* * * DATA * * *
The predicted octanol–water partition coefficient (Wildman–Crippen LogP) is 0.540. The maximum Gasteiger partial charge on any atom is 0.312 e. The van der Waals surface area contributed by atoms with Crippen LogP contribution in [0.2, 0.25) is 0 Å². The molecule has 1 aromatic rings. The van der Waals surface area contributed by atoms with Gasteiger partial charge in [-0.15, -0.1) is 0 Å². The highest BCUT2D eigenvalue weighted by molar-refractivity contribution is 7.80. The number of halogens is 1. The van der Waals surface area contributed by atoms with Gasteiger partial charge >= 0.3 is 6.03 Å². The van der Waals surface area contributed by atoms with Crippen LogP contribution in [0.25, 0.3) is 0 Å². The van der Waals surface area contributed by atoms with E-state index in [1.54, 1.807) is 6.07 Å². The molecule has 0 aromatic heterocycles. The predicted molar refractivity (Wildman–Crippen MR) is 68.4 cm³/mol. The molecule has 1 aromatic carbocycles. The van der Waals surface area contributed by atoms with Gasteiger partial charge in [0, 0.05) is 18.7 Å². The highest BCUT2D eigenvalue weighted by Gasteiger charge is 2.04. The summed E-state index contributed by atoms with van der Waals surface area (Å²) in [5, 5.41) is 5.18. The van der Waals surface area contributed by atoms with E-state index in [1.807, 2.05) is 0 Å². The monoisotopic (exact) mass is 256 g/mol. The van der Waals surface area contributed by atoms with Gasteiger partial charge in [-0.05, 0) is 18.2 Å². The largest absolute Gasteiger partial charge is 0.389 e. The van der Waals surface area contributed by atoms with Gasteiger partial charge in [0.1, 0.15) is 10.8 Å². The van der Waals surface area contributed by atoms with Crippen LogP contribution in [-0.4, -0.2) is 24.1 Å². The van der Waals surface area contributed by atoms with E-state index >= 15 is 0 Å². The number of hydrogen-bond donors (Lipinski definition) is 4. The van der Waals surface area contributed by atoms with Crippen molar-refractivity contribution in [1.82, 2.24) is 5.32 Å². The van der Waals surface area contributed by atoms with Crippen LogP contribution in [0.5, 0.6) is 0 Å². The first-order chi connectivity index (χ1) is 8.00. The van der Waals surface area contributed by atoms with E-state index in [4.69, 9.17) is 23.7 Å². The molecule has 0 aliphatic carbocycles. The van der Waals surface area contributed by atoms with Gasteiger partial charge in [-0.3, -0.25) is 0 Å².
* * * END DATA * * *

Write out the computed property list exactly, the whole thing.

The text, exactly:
The predicted octanol–water partition coefficient (Wildman–Crippen LogP) is 0.540. The maximum Gasteiger partial charge on any atom is 0.312 e. The van der Waals surface area contributed by atoms with Crippen LogP contribution in [0.2, 0.25) is 0 Å². The molecule has 1 aromatic rings. The van der Waals surface area contributed by atoms with Gasteiger partial charge in [-0.15, -0.1) is 0 Å². The highest BCUT2D eigenvalue weighted by molar-refractivity contribution is 7.80. The number of halogens is 1. The van der Waals surface area contributed by atoms with Gasteiger partial charge >= 0.3 is 6.03 Å². The van der Waals surface area contributed by atoms with Crippen LogP contribution in [0.25, 0.3) is 0 Å². The van der Waals surface area contributed by atoms with E-state index in [1.54, 1.807) is 6.07 Å². The molecule has 0 aromatic heterocycles. The predicted molar refractivity (Wildman–Crippen MR) is 68.4 cm³/mol. The molecule has 1 aromatic carbocycles. The van der Waals surface area contributed by atoms with Gasteiger partial charge in [0, 0.05) is 18.7 Å². The highest BCUT2D eigenvalue weighted by Gasteiger charge is 2.04. The summed E-state index contributed by atoms with van der Waals surface area (Å²) in [5, 5.41) is 5.18. The van der Waals surface area contributed by atoms with E-state index in [1.807, 2.05) is 0 Å². The monoisotopic (exact) mass is 256 g/mol. The van der Waals surface area contributed by atoms with Gasteiger partial charge in [-0.05, 0) is 18.2 Å². The largest absolute Gasteiger partial charge is 0.389 e. The van der Waals surface area contributed by atoms with Gasteiger partial charge in [0.1, 0.15) is 10.8 Å². The van der Waals surface area contributed by atoms with Crippen LogP contribution in [-0.4, -0.2) is 24.1 Å². The van der Waals surface area contributed by atoms with E-state index >= 15 is 0 Å². The number of hydrogen-bond donors (Lipinski definition) is 4. The van der Waals surface area contributed by atoms with Crippen molar-refractivity contribution in [1.82, 2.24) is 5.32 Å². The van der Waals surface area contributed by atoms with Crippen LogP contribution in [0.5, 0.6) is 0 Å². The first-order chi connectivity index (χ1) is 8.00. The van der Waals surface area contributed by atoms with E-state index in [4.69, 9.17) is 23.7 Å². The molecule has 0 aliphatic carbocycles. The van der Waals surface area contributed by atoms with Gasteiger partial charge in [-0.3, -0.25) is 0 Å².